Particularly useful is a recent special issue of the European Journal of Marketing, in which an article by Calof and Wright (2008) attempts to trace the origins of competitive intelligence and identify the practitioner, academic and inter-disciplinary views on CI practice. It supports the environmental scanning approach, and is particularly useful in that it is applicable to both scholars and managers. An earlier overview by Wright and Calof (2006) surveyed current international practices, comparing studies from Canada, the UK and Europe, and presented an extensive literature review of CI, BI and marketing intelligence (MI), particularly emphasizing definitions of each term. The overall conclusion is that the intelligence process is critical to the strategic capability of organizations.

    Another relatively recent article expressly explores attitudes of decision-makers in Montreal firms representing varied industry areas in primarily small companies, and concentrates on the issues affecting the decision to undertake CI. Within this article is also a brief discussion of the literature on competitive intelligence as available through ProQuest's ABI/Inform Global database, a limitation also mentioned in the 2008 Calof study. (Tarraf, 2006)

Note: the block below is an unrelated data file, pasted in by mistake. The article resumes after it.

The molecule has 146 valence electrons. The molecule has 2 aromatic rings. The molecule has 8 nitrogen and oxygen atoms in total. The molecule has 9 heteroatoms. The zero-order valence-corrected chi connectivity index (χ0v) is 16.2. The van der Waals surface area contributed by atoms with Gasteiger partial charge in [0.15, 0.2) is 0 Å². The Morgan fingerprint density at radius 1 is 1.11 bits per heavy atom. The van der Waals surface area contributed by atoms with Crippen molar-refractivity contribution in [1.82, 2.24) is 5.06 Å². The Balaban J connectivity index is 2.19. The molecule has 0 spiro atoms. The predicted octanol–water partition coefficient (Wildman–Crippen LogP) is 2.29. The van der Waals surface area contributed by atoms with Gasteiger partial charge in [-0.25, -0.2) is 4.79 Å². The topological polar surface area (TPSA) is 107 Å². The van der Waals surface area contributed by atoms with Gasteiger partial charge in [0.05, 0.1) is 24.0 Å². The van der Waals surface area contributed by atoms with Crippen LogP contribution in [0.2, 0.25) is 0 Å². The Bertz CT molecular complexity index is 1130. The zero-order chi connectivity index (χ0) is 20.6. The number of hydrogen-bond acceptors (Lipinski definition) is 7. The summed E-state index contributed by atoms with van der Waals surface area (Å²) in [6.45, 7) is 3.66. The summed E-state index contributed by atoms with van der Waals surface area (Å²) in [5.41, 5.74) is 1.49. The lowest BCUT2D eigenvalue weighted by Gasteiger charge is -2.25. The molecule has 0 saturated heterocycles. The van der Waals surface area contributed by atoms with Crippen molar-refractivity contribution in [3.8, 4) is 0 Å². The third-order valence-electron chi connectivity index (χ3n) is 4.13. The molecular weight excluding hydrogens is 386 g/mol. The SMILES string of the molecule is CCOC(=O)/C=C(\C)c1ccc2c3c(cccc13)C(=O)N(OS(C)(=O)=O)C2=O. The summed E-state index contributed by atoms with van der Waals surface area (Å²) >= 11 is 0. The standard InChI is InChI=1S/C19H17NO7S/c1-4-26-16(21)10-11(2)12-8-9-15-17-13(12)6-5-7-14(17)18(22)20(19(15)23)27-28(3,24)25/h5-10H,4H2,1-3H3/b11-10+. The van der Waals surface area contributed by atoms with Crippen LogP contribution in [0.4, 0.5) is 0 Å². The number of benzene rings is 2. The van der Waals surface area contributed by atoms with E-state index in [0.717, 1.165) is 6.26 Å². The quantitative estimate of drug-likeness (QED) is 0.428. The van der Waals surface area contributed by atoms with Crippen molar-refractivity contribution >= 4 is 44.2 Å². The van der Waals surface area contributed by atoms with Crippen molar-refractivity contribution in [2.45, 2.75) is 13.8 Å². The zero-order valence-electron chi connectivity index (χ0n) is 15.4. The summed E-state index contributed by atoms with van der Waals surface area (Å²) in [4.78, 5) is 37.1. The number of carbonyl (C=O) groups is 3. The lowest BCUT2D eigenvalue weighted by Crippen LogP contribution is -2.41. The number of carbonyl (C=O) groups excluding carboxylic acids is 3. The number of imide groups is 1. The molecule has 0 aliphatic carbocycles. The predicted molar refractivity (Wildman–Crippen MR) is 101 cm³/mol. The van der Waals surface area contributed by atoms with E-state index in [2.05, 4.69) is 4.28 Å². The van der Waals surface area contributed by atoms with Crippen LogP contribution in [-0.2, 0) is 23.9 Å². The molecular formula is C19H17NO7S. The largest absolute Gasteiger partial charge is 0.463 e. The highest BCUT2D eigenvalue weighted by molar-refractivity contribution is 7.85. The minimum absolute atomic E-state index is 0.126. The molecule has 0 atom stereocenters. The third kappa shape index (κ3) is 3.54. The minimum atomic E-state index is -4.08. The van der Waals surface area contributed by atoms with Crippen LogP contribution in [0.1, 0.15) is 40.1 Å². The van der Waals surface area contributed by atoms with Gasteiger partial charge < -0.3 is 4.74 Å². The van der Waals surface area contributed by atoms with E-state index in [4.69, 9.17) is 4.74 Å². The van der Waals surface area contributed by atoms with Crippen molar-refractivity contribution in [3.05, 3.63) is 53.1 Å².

Definitions of small business vary by country and by purpose. In the United States size standards for categorizing a company as a small business differ by industry, in some cases linked to number of employees and in others linked to revenues. Further, the actual number of employees or amount of average annual revenues necessary to qualify for the designation also varies. (Summary of Small Business Size Standards, 2008; Frequently Asked Questions about Small Business Size Standards, 2008) The U.S. does not categorize mid-sized companies.

    The European Union has a simpler...